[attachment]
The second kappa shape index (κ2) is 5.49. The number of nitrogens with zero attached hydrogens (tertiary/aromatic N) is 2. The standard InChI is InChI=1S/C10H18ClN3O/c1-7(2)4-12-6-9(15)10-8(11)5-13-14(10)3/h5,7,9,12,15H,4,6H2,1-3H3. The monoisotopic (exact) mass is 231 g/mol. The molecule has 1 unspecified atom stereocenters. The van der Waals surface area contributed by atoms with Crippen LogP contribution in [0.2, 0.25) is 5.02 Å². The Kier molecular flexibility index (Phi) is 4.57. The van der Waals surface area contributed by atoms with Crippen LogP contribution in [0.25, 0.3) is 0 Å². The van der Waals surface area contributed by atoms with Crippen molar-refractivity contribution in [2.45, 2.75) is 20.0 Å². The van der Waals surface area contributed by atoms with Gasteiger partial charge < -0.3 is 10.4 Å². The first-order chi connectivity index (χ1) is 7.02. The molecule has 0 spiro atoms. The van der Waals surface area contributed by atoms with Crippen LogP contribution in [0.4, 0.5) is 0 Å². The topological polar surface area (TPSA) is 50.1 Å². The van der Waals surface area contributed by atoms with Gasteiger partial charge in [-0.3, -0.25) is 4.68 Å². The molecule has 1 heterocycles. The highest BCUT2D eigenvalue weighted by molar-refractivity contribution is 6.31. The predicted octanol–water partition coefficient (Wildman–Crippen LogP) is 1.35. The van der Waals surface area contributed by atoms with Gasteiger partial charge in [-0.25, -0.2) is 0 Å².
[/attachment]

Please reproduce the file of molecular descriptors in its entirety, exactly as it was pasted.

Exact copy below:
The second kappa shape index (κ2) is 5.49. The number of nitrogens with zero attached hydrogens (tertiary/aromatic N) is 2. The standard InChI is InChI=1S/C10H18ClN3O/c1-7(2)4-12-6-9(15)10-8(11)5-13-14(10)3/h5,7,9,12,15H,4,6H2,1-3H3. The monoisotopic (exact) mass is 231 g/mol. The molecule has 1 unspecified atom stereocenters. The van der Waals surface area contributed by atoms with Crippen LogP contribution in [0.2, 0.25) is 5.02 Å². The Kier molecular flexibility index (Phi) is 4.57. The van der Waals surface area contributed by atoms with Crippen LogP contribution in [0.25, 0.3) is 0 Å². The van der Waals surface area contributed by atoms with Crippen molar-refractivity contribution in [2.45, 2.75) is 20.0 Å². The van der Waals surface area contributed by atoms with Gasteiger partial charge < -0.3 is 10.4 Å². The first-order chi connectivity index (χ1) is 7.02. The molecule has 0 spiro atoms. The van der Waals surface area contributed by atoms with Crippen LogP contribution in [0.4, 0.5) is 0 Å². The topological polar surface area (TPSA) is 50.1 Å². The van der Waals surface area contributed by atoms with Gasteiger partial charge in [-0.3, -0.25) is 4.68 Å². The molecule has 1 heterocycles. The highest BCUT2D eigenvalue weighted by molar-refractivity contribution is 6.31. The predicted octanol–water partition coefficient (Wildman–Crippen LogP) is 1.35. The van der Waals surface area contributed by atoms with Gasteiger partial charge in [-0.25, -0.2) is 0 Å².